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Jan 12, 2011

Needles and Thread and a Sew-Along Flickr Group!



Readers, I can't explain it but there's something about a snow forecast that sends me fabric shopping.  Yesterday we were expecting about a foot though I think we got considerably less, about 6-8" inches.  But I just had to go to the fabric store.



This was one of my stops, H&M Fabrics on West 35th St.  -- the diviest of the fabric dives -- which has been going out of business at least since I started sewing in June 2009. 



Are they closing their doors?  It's anybody's guess.  I also checked out their sister store on 39th St. (which shares a street address with both AK Fabrics and Beckensteins -- 257 West 39th).

I bought a solid gray cotton and a rather summery blue/gray/white plaid.  All $2/yd.



I'll use some combination to make this, when it arrives.



Meanwhile, I received my 1939 DuBarry shirt pattern yesterday and have begun prepping it.



This is one of those patterns with no printed markings, just perforations and various "V" cuts.  I've used these before and to the uninitiated they can be a little bewildering.  But they're precut, which saves time.



And like many of these old patterns, the instructions are dense: they assume you know what you're doing.



And now on to the Men's Shirt Sew-Along...

I have created a Flickr group called, predictably, MBP Men's Shirt Sew-Along.  This is a public group (anyone can view the photos) but participation is by invitation.  If you wish to join please send me an email (peterlappinnyc at gmail dot com) with your name and the email address where you wish to receive the invite (which will come via Flickr).  If you already have a Flickr account, you can contact me directly through Flickr.  Every member of the group can upload photos of their projects as well as participate in discussions.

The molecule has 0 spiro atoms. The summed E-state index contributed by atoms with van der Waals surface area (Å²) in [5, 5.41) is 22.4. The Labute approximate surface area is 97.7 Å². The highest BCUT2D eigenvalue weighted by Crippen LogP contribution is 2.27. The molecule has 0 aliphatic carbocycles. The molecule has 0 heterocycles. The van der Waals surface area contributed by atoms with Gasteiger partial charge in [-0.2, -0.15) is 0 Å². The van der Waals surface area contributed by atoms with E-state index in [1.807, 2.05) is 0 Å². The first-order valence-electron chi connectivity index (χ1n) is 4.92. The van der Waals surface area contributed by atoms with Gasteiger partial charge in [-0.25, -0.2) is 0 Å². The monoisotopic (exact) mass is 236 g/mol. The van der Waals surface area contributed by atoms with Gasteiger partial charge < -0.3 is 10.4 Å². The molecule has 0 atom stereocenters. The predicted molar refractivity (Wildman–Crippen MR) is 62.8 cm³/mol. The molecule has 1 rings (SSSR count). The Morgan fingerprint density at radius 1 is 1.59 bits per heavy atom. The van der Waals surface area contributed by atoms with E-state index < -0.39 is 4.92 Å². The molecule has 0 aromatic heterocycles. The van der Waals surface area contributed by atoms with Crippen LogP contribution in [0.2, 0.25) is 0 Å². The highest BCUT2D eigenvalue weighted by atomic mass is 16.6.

We won't be starting for a few weeks but if you wish to upload a photo of yourself (or your pet or favorite teen celebrity) that would be great!

And now a brief discussion of needles and thread.



I often read comments from people who say things like, My machine will only use Gutermann thread and I'm thinking, what kind of crazy machine is that?

Early on I realized that the cost of thread really adds up so I started buying my thread on big spools -- we're talking mainly serger quality thread -- and using that.  I have never had a problem with it, either in the way it looks, sews, or wears. 

Sometimes I buy thicker topstitching thread, but I'm more likely to do that for jeans or a jacket than a shirt.  Sometimes topstitching thread requires a bobbin case adjustment; I keep a separate one that's already adjusted for just this purpose.



Only when I was making a shirt for Michael out of Liberty of London fabric did I find that I needed something finer -- it was a lawn-like cotton -- so I bought a spool of Gutermann cotton thread, which was the finest I could find easily.



Gutermann cotton is on the right, Coats & Clark on the left.  See the difference?



Obviously you have to use what works for you.  If you're using a high-end fabric you may want to spring for the best.  I will buy something special if the fabric seems to warrant it or I want a special color.  (David Coffin purchases cotton embroidery thread.)  I will not buy off-brand or thrift store thread -- that's where I draw the line.